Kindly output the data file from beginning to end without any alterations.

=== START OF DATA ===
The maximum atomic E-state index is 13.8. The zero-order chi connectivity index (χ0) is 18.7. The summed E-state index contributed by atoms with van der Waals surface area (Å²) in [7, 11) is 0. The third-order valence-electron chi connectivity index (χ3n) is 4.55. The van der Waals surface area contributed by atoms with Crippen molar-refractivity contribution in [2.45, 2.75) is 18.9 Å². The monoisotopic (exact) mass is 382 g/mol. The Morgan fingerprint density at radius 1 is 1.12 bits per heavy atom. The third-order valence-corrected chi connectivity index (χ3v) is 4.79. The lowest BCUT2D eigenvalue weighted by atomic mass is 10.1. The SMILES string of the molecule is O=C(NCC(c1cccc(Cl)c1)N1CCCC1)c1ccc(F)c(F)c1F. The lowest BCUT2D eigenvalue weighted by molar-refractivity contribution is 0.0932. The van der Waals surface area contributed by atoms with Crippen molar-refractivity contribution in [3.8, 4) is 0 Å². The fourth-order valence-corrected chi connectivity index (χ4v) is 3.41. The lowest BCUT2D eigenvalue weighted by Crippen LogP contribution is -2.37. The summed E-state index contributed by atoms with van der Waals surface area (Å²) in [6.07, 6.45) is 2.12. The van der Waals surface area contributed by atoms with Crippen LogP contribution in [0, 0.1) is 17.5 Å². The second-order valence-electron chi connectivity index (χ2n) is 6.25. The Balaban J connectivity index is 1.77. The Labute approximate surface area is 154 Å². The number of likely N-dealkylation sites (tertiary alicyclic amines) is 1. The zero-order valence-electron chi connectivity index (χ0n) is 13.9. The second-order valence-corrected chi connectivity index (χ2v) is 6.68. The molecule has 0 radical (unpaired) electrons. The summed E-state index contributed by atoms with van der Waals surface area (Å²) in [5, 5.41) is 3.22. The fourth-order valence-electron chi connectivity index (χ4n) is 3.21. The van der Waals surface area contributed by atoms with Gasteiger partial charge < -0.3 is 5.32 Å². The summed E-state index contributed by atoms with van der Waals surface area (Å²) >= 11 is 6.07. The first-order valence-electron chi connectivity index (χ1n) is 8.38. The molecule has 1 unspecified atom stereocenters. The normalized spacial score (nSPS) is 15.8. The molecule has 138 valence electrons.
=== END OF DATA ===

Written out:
The maximum atomic E-state index is 13.8. The zero-order chi connectivity index (χ0) is 18.7. The summed E-state index contributed by atoms with van der Waals surface area (Å²) in [7, 11) is 0. The third-order valence-electron chi connectivity index (χ3n) is 4.55. The van der Waals surface area contributed by atoms with Crippen molar-refractivity contribution in [2.45, 2.75) is 18.9 Å². The monoisotopic (exact) mass is 382 g/mol. The Morgan fingerprint density at radius 1 is 1.12 bits per heavy atom. The third-order valence-corrected chi connectivity index (χ3v) is 4.79. The lowest BCUT2D eigenvalue weighted by atomic mass is 10.1. The SMILES string of the molecule is O=C(NCC(c1cccc(Cl)c1)N1CCCC1)c1ccc(F)c(F)c1F. The lowest BCUT2D eigenvalue weighted by molar-refractivity contribution is 0.0932. The van der Waals surface area contributed by atoms with Crippen molar-refractivity contribution in [3.8, 4) is 0 Å². The fourth-order valence-corrected chi connectivity index (χ4v) is 3.41. The lowest BCUT2D eigenvalue weighted by Crippen LogP contribution is -2.37. The summed E-state index contributed by atoms with van der Waals surface area (Å²) in [6.07, 6.45) is 2.12. The van der Waals surface area contributed by atoms with Crippen LogP contribution in [0, 0.1) is 17.5 Å². The second-order valence-electron chi connectivity index (χ2n) is 6.25. The Balaban J connectivity index is 1.77. The Labute approximate surface area is 154 Å². The number of likely N-dealkylation sites (tertiary alicyclic amines) is 1. The zero-order valence-electron chi connectivity index (χ0n) is 13.9. The second-order valence-corrected chi connectivity index (χ2v) is 6.68. The molecule has 0 radical (unpaired) electrons. The summed E-state index contributed by atoms with van der Waals surface area (Å²) in [5, 5.41) is 3.22. The fourth-order valence-electron chi connectivity index (χ4n) is 3.21. The van der Waals surface area contributed by atoms with Gasteiger partial charge < -0.3 is 5.32 Å². The summed E-state index contributed by atoms with van der Waals surface area (Å²) >= 11 is 6.07. The first-order valence-electron chi connectivity index (χ1n) is 8.38. The molecule has 1 unspecified atom stereocenters. The normalized spacial score (nSPS) is 15.8. The molecule has 138 valence electrons.